1. Gregory M. Collins, Commerce and Manners in Edmund Burke’s Political Economy. Burke is underrated as an economist, and also more generally. This very thorough and thoughtful book goes a long way toward setting the record straight. In the meantime, it is not sufficiently well known just how much Keynes was influenced by Burke.
2. Terryl Givens, Mormonism: What Everyone Needs to Know. Perhaps if one needs to read this book, one is also under-qualified to comment on it. Still it seemed very good to me and providing one of the better introductions. I hadn’t know for instance that Abraham and even Adam to some extent were “in on” the covenant all along.
3. R.F. Foster, On Seamus Heaney. A very good “short book essay” on one of my favorite poets. That is a UK link, here is what you get when you search U.S. Amazon. How can that be? These days you can search Amazon better using Google than using Amazon itself.
4. Charles Camic, Veblen: The Making of an Economist Who Unmade Economics. It makes sense that a biography of Veblen should be…somewhat verbose. Nonetheless this is a valuable contribution for anyone interested in the topic. To me the main question is why the libertarian right takes Veblen more seriously these days than does the Left, perhaps it is because they read Veblen and immediately think of Wokeism?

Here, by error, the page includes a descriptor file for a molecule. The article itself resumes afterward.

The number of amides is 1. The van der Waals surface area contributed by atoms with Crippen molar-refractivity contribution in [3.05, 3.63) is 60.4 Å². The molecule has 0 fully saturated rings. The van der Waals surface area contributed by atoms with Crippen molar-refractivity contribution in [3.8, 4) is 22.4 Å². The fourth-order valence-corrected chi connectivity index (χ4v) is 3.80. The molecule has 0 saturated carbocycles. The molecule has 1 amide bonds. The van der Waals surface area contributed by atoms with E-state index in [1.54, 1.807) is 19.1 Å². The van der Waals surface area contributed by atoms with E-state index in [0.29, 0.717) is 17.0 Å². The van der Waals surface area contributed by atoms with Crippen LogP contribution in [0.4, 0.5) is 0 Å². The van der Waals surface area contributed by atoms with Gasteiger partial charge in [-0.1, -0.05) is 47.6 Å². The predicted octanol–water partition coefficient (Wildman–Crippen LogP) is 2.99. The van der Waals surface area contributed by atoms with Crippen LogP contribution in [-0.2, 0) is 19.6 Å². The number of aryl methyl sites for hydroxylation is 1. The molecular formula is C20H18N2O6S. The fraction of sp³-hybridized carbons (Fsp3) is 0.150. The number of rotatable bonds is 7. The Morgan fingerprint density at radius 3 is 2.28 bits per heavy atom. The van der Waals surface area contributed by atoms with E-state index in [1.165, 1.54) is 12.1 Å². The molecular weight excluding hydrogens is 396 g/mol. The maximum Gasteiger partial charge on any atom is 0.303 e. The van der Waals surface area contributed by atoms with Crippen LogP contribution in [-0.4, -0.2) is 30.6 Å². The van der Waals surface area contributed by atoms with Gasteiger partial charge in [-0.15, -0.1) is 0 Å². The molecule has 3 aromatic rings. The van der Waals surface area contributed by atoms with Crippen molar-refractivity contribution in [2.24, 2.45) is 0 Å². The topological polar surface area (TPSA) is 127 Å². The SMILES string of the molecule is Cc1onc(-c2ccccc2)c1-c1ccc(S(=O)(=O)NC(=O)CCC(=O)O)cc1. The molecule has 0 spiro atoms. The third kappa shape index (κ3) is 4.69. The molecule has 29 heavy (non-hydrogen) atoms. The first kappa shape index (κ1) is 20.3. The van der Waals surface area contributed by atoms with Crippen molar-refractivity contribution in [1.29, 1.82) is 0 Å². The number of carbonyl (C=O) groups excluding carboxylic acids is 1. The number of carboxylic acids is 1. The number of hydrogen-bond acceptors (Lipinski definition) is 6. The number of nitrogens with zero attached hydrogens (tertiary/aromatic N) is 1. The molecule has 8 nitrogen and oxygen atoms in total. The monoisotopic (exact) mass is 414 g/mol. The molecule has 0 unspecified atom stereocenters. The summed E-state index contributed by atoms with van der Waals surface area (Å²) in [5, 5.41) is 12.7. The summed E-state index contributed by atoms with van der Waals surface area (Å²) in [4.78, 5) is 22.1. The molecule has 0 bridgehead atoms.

5. Charles Lyell, Principles of Geology. From the 1830s, this remains one of the great scientific classics. I had never known how well-reasoned or beautifully written it was, a big positive surprise for me. Not just a bunch of crusty old rocks, though it is also about…a bunch of crusty old rocks.
There is Judith Flanders, A Place for Everything: The Curious History of Alphabetical Order.
John Fabian Witt, American Contagions: Epidemics and the Law from Smallpox to Covid-19 is a short but useful treatment of what its title promises. I had not known that both Frederick Douglass and Malcolm X were opposed to compulsory vaccination.